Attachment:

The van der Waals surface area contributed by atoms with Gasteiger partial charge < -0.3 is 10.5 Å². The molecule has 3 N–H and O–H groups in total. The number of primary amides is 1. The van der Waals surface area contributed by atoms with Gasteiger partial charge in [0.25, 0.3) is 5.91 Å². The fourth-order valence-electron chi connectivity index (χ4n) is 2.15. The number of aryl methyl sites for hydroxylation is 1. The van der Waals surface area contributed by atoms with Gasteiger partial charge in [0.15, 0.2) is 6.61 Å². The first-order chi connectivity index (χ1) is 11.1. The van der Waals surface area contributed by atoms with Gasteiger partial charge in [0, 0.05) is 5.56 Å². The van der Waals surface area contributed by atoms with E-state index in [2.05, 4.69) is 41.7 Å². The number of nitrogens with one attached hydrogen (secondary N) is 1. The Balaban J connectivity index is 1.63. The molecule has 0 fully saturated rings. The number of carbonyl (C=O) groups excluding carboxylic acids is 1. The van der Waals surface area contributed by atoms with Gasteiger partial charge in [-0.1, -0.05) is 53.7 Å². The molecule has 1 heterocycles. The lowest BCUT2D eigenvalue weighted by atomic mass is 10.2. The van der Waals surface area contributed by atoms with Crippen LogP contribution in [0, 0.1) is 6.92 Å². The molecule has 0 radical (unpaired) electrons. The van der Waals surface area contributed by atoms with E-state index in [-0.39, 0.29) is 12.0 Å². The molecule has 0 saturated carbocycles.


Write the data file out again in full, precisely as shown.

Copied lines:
The van der Waals surface area contributed by atoms with Gasteiger partial charge < -0.3 is 10.5 Å². The molecule has 3 N–H and O–H groups in total. The number of primary amides is 1. The van der Waals surface area contributed by atoms with Gasteiger partial charge in [0.25, 0.3) is 5.91 Å². The fourth-order valence-electron chi connectivity index (χ4n) is 2.15. The number of aryl methyl sites for hydroxylation is 1. The van der Waals surface area contributed by atoms with Gasteiger partial charge in [0.15, 0.2) is 6.61 Å². The first-order chi connectivity index (χ1) is 11.1. The van der Waals surface area contributed by atoms with Gasteiger partial charge in [0, 0.05) is 5.56 Å². The van der Waals surface area contributed by atoms with E-state index in [2.05, 4.69) is 41.7 Å². The number of nitrogens with one attached hydrogen (secondary N) is 1. The Balaban J connectivity index is 1.63. The molecule has 0 fully saturated rings. The number of carbonyl (C=O) groups excluding carboxylic acids is 1. The van der Waals surface area contributed by atoms with Gasteiger partial charge in [-0.1, -0.05) is 53.7 Å². The molecule has 1 heterocycles. The lowest BCUT2D eigenvalue weighted by atomic mass is 10.2. The van der Waals surface area contributed by atoms with Crippen LogP contribution in [0, 0.1) is 6.92 Å². The molecule has 0 radical (unpaired) electrons. The van der Waals surface area contributed by atoms with E-state index in [-0.39, 0.29) is 12.0 Å². The molecule has 0 saturated carbocycles.